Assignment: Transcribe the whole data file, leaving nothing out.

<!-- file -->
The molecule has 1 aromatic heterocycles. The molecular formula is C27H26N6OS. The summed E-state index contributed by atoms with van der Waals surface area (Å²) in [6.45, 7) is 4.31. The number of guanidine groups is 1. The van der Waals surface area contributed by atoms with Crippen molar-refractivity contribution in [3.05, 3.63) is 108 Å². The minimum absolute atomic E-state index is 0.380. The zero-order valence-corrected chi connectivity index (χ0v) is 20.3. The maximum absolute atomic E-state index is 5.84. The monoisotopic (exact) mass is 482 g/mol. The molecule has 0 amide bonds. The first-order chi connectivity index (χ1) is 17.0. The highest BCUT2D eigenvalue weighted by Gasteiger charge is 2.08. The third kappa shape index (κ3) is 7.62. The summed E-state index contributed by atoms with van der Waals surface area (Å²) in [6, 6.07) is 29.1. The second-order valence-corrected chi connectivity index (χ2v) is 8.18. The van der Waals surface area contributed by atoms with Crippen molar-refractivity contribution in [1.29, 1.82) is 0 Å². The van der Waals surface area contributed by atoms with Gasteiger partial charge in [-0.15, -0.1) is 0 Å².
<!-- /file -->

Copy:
The molecule has 1 aromatic heterocycles. The molecular formula is C27H26N6OS. The summed E-state index contributed by atoms with van der Waals surface area (Å²) in [6.45, 7) is 4.31. The number of guanidine groups is 1. The van der Waals surface area contributed by atoms with Crippen molar-refractivity contribution in [3.05, 3.63) is 108 Å². The minimum absolute atomic E-state index is 0.380. The zero-order valence-corrected chi connectivity index (χ0v) is 20.3. The maximum absolute atomic E-state index is 5.84. The monoisotopic (exact) mass is 482 g/mol. The molecule has 0 amide bonds. The first-order chi connectivity index (χ1) is 17.0. The highest BCUT2D eigenvalue weighted by Gasteiger charge is 2.08. The third kappa shape index (κ3) is 7.62. The summed E-state index contributed by atoms with van der Waals surface area (Å²) in [6, 6.07) is 29.1. The second-order valence-corrected chi connectivity index (χ2v) is 8.18. The van der Waals surface area contributed by atoms with Crippen molar-refractivity contribution in [1.29, 1.82) is 0 Å². The van der Waals surface area contributed by atoms with Gasteiger partial charge in [-0.15, -0.1) is 0 Å².